Analysis of ROS in starved and growth factor–stimulated cells.

A total of 106 cells was incubated with 5 μmol/L DCF-DA (2’, 7’-dichloro-fluorescin-diacetate; Acros Organics, Pittsburgh, PA) for 5 minutes at 37°C and subsequently washed twice in cold Dulbecco’s phosphate-buffered saline (PBS) before analysis using a Coulter Epics XL flow cytometer (Coulter Corp, Miami, FL). DCF-DA is a cell permeable dye commonly used to monitor intracellular changes in ROS. This compound becomes fluorescent when oxidized by either H2O2 or superoxide. The fluorescence of oxidized DCF was measured with an excitation wavelength of 480 nm and an emission wavelength of 525 nm.12,13 

Stimulation of cells and preparation of cellular lysates.

For immunoprecipitation studies, growth factor-starved MO7e cells were stimulated at 37°C for 7.5 minutes with GM-CSF (20 ng/mL) and SF (40 ng/mL) or 20 minutes with H2O2 (5 mmol/L). In some experiments, cells were pretreated for 3 hours with the antioxidant pyrrolidine dithiocarbamate (PDTC; Sigma Co, St Louis, MO) before stimulation with growth factors. Cells were subsequently washed once in cold Dulbecco’s PBS, and cell lysates were prepared as described.14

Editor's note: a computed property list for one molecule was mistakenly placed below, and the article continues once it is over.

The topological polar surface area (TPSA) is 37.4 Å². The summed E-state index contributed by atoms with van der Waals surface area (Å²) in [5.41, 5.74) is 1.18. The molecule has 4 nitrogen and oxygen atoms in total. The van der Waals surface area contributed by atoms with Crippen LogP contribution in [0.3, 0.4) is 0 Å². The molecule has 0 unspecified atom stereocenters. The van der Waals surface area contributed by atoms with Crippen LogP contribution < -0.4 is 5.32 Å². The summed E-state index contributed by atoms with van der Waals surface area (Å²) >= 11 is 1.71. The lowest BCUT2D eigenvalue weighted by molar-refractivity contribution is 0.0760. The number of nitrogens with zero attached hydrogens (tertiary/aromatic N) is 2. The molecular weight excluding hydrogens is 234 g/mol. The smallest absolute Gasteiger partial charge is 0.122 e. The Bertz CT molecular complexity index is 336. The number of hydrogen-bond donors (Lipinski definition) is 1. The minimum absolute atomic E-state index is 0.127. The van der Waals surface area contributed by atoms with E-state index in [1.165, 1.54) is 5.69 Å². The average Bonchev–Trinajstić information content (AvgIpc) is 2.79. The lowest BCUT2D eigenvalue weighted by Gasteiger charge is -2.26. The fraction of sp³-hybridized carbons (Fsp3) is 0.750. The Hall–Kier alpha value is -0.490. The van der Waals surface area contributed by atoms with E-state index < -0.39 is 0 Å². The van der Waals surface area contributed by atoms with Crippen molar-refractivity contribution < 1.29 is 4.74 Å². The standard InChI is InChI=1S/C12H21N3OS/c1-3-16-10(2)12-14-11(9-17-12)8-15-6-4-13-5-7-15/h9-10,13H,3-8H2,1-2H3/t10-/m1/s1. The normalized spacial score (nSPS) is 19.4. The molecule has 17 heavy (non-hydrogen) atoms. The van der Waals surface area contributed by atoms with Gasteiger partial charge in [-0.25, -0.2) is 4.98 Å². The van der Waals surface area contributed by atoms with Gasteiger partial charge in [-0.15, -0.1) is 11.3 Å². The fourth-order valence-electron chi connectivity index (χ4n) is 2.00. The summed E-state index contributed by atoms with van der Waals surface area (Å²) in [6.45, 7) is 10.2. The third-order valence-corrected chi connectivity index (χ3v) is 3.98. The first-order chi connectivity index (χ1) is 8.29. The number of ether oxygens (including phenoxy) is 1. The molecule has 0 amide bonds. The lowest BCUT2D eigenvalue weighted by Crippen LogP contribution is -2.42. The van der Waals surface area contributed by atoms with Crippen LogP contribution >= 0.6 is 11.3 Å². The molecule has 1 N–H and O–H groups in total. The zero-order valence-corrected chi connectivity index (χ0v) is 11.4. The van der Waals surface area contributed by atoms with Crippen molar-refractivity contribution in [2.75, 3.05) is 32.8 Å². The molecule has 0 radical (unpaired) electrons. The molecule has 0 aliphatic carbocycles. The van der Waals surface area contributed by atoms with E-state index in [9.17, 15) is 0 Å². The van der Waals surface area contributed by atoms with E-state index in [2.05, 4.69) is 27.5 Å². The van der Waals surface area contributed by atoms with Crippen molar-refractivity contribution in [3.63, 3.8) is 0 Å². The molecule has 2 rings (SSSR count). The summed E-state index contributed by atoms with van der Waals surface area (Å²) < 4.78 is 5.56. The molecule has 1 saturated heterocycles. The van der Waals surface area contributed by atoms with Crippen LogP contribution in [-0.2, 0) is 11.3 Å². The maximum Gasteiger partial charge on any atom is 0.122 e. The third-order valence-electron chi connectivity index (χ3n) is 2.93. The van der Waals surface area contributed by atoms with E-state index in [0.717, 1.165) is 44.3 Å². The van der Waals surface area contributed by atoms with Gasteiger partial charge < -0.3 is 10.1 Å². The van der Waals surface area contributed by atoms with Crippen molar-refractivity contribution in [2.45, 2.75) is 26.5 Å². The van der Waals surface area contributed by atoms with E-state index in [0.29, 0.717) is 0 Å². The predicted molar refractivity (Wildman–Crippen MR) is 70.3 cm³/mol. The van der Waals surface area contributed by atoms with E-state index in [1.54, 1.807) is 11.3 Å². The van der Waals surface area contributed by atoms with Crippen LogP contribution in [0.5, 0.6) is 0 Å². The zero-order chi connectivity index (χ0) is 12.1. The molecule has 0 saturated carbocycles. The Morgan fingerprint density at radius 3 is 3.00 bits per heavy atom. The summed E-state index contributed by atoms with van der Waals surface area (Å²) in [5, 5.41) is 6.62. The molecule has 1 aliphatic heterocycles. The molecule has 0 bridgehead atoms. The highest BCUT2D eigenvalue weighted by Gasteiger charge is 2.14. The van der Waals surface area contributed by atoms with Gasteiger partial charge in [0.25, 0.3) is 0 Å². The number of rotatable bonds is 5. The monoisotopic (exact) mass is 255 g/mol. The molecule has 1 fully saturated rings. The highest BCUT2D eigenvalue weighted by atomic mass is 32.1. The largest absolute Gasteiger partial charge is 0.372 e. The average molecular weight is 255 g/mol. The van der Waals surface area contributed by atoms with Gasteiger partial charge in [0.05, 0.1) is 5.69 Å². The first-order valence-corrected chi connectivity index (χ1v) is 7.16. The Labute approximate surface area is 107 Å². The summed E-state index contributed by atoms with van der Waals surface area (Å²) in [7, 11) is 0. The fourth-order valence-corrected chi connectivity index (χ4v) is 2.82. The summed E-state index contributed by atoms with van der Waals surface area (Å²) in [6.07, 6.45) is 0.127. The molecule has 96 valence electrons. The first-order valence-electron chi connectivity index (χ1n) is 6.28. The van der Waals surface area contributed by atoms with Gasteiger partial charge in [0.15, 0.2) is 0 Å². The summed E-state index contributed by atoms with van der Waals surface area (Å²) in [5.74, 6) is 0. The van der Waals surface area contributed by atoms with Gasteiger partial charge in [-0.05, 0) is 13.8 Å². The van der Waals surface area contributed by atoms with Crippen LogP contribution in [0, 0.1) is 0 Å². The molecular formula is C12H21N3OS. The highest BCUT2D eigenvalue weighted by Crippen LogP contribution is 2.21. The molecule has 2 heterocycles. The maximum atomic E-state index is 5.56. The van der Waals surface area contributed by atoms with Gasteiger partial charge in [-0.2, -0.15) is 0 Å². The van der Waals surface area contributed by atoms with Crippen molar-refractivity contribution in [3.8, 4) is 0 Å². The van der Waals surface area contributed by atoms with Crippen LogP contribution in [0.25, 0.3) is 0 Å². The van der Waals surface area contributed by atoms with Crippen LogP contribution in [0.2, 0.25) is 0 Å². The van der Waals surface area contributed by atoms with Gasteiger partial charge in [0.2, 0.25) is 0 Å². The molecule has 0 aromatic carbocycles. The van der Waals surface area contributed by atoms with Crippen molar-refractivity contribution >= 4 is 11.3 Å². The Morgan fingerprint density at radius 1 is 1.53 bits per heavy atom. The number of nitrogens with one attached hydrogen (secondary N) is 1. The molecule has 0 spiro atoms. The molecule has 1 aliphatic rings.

Immunoprecipitation and immunoblotting.

Immunoprecipitation and immunoblotting using a chemiluminescence technique was performed as described.14Tyrosine-phosphorylated proteins were detected using the monoclonal antibody 4G10 (kindly provided by Dr B. Druker, Oregon Health Sciences University, Portland). A mouse monoclonal antibody against the GM-CSF receptor β chain (βc; Santa Cruz Biotech, Santa Cruz, CA) and polyclonal rabbit antisera against STAT5 (Santa Cruz Biotech) were used for immunoprecipitation.

Northern blotting.